Captions, Transcripts, and Audio Description
Please familiarize yourself with Web Content Accessibility Guidelines (WCAG) 2.1, Level AA for audio, video, and slideshows. Additional guidance for media content is below.
Captions are a text version of the speech and non-speech audio information needed to understand audio and video content. They are displayed within the media player and are synchronized with the audio. (W3C)
Provide captions for synchronized multimedia (audio and video), either prerecorded or live.
Who benefits from captioning
Anyone can benefit from captions, particularly if:
- the content includes dialogue that is spoken quickly
- the speaker has an accent the user can’t easily understand
- the audio contains background noise
- the content contains proper names or technical references
Users who also benefit from captioning:
- individuals who are deaf or hard of hearing
- English as additional language speakers
- emergent readers
- anyone in a noisy environment
- people with learning disabilities
- people who process written information better than audio or visual information
A transcript is the text version of media content.
A transcript for prerecorded audio-only or a transcript (or audio track) for prerecorded video-only content is required. It’s best practice to provide a transcript with prerecorded synchronized multimedia to reach the largest possible audience.
Make it easy for users to find the transcript. For example, put the transcript itself or a link to the transcript right under the video on your webpage. (W3C)
Who benefits from transcripts
Transcripts can be useful to anyone, including:
- deaf-blind users who may consume transcripts via a refreshable braille keyboard
- screen-reader users who can more easily control the speed of the spoken word via their screen reader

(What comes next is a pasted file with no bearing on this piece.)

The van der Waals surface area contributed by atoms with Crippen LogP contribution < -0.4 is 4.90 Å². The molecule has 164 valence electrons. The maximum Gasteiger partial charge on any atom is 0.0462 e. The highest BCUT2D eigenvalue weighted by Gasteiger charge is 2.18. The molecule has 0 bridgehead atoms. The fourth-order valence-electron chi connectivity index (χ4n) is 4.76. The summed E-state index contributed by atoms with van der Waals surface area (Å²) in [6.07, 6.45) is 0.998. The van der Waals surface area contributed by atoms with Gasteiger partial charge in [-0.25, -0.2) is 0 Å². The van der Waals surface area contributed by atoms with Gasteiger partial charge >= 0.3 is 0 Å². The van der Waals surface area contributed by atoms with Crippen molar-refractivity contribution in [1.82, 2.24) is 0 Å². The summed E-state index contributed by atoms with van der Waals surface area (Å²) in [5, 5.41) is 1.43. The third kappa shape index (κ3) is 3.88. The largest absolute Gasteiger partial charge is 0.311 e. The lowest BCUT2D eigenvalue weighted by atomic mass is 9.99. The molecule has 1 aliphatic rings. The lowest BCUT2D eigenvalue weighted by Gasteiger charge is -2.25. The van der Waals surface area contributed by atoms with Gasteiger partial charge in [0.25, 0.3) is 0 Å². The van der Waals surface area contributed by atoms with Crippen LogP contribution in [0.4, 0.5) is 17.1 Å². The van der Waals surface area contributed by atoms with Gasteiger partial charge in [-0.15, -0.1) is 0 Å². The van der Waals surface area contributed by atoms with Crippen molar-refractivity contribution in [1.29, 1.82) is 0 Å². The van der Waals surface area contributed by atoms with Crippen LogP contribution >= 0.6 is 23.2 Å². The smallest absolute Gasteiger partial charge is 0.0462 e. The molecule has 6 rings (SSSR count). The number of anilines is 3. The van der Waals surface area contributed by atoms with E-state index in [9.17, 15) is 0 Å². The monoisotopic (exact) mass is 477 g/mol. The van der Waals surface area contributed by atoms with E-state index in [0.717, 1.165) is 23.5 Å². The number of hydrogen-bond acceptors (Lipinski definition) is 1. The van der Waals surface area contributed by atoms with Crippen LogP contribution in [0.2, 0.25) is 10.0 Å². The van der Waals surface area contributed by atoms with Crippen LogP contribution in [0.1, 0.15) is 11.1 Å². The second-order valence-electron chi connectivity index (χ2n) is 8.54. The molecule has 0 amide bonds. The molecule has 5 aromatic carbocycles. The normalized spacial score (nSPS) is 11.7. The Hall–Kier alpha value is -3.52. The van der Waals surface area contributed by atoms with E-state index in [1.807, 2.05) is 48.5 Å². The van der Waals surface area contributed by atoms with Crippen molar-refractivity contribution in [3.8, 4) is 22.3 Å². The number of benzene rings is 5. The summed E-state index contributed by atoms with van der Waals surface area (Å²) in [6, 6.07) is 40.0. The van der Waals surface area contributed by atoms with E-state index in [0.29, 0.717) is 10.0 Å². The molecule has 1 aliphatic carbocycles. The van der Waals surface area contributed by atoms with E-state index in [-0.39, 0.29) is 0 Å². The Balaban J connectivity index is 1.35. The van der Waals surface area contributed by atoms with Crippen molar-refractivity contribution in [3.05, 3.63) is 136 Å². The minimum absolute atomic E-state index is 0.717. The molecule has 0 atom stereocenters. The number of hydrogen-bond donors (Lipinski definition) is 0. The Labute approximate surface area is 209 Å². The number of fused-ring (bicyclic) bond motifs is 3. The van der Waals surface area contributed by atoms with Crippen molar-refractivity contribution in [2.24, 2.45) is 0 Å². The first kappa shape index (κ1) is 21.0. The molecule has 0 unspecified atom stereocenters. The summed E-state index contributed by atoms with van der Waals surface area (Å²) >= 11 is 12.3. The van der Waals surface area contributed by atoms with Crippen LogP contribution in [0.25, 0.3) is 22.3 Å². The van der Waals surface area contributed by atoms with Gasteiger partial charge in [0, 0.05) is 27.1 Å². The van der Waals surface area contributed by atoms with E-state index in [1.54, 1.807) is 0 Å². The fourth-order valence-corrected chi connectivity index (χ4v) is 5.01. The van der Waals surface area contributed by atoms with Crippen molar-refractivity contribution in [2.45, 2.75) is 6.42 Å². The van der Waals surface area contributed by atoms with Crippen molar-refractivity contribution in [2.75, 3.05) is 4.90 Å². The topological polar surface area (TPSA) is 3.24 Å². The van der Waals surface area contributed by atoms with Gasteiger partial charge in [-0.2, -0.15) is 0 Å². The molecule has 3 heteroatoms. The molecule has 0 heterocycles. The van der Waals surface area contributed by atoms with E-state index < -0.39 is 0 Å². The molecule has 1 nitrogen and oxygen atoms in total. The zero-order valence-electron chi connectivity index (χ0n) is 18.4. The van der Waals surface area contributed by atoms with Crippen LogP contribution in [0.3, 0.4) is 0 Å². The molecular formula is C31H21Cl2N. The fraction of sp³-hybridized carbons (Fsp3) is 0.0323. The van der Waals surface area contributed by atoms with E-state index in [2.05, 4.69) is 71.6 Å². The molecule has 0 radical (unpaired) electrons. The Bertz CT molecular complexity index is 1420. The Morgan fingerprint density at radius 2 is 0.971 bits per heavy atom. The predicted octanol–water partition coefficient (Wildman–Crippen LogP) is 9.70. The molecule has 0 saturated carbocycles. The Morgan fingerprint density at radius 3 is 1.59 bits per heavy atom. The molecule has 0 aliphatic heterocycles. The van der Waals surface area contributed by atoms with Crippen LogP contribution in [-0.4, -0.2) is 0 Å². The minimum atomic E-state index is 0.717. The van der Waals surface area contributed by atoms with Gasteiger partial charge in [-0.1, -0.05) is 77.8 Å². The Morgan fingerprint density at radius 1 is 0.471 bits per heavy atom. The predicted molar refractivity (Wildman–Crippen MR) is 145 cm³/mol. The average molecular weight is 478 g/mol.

- users who want to search the transcript to quickly find information
- users who have difficulty processing auditory information
- people using translation services into another language
- users who are unable to view the video
- users whose first preference is text
Audio Description (AD) is narration added to the soundtrack to describe important visual details that cannot be understood from the main soundtrack alone. (W3C)
Provide audio description for prerecorded, synchronized multimedia. Note: This guideline can be met by describing all visual content critical to comprehension within the audio track itself.
Learn more about the Audio Description Project, an initiative of the American Council of the Blind.
Who benefits from audio description
Audio descriptions are most useful for:
- individuals who are blind, have low vision, or are visually impaired
- users who are unable to view or choose not to view the video
Many platforms offer captions generated by automatic speech recognition (ASR). Although artificial intelligence is constantly improving, ASR captions usually need human verification and correction to reach acceptable accuracy levels.
Captions and transcripts can be corrected by faculty, staff, student volunteers (think extra credit), paid student workers, or third-party service providers. An outside vendor may be the best choice if you need quick turnaround. Correcting captions and transcripts can be a time-consuming process.